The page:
People sitting around a table with cards and money

Bonds formed in times of peace lead to refuge during conflict in the Democratic Republic of Congo

At the village of Munigi at the foot of Mt. Nyiragongo, 10 kilometers from Goma town, 48-year-old Muhawe does the laundry. A few meters away, her seven children preoccupy themselves with playing as her mother-in-law watches on. This is not her home. Her home village is almost 8 hours away from Munigi on foot. To get there is a treacherous journey across bushes, forests, and lands blackened by volcanic ash and molten rock following the 2021 eruption of the mountain. Due to the resurgence of conflict, insecurity has increased in North Kivu. Fighting escalated and on 4th November 2022, Muhawe and her family were forced to flee from their home.

The bombs were heavy and loud when they exploded. I could not stand it because I have hypertension. My immediate instinct was to take my children and run. I left everything behind including our clothes, kitchen pots, utensils, and water containers.
Muhawe, 48-year-old mother of seven forced to flee by the escalation of conflict in the DRC

The journey to safety was very bad because we came on foot with so many people. Some children were falling on the road, getting hit by motorcycles, and dying as we watched. Cows making motorcyclists fall, you can imagine how bad the journey was”, continued Muhawe.

Since May 2022, the Democratic Republic of Congo has seen increased conflict in its eastern part. On 20th October 2022 over 200,000 people were displaced from Rutshuru Territory. Thousands have had to flee from their homes and to Internally Displaced Camps in and around Goma to save their lives.

Muhawe and her family had a place to go thanks to an arrangement through AVEC, Village Savings and Loans Association (VSLA), dubbed twinning. In this component of AVECs, members are connected to support each other during times of distress. When there are displacements due to natural disasters or armed conflict, VSLA members host one another, and this has developed strong kinship-like bonds among members of the different AVECs.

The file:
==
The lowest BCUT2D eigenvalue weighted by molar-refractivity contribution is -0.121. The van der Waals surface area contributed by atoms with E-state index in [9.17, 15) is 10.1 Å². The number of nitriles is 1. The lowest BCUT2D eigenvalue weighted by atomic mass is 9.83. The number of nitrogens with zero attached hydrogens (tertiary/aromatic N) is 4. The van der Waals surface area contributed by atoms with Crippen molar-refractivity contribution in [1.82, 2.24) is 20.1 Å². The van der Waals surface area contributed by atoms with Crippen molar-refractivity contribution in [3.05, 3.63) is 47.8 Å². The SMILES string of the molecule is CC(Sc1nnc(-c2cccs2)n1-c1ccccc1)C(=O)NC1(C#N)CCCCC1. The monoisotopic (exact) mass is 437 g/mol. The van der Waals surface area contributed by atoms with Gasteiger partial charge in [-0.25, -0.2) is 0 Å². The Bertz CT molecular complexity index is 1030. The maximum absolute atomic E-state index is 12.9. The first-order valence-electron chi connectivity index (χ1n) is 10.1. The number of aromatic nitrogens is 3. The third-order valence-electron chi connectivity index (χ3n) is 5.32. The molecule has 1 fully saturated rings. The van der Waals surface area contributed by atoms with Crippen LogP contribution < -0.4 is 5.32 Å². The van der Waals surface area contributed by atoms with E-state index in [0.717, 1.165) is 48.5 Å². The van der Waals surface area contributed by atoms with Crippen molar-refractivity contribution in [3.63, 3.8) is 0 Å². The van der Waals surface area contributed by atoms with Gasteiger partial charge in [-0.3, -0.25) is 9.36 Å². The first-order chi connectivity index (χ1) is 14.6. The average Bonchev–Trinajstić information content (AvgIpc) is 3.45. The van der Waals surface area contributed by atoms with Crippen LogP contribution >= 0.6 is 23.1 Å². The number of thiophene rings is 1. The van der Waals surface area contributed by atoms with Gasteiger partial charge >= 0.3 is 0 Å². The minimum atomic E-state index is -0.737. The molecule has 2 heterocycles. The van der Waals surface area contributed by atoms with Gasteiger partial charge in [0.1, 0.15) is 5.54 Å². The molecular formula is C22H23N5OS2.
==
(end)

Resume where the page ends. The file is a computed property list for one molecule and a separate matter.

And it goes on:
“Before we thought our relatives are only those by birthright but now that perspective has changed. Through the AVEC we feel related too. I know Muhawe from AVEC and that is why I hosted her at my home", said 32-year-old Agnes. She continued:

I felt the urge to help her because first, she is a human being like me, I could not sleep in the house while she is sleeping under the stars with her children, and I have a house. Since I am fortunate to have a house, I had to welcome them.
Agnes, 32-year-old VSLA participant who is hosting Muhawe
Woman standing between two children in front of other women sitting outside a house

Muhawe does the laundry as her mother-in-law, children and Agnes's children prepare lunch.

This is not the first time that Agnes has supported members from other VSLAs. In May, she hosted two members from a VSLA group and their families. During that time, she had more than 30 people in her house. When the fighting subsided, they went to their home. At the same time, Agnes has also been hosted by another family before. In 2021, when Mt. Nyiragongo erupted, she and her family had to flee from their home at night and were hosted by a member of the village saving and loan association Network (VSLAN) Saakumwe in Kibumba.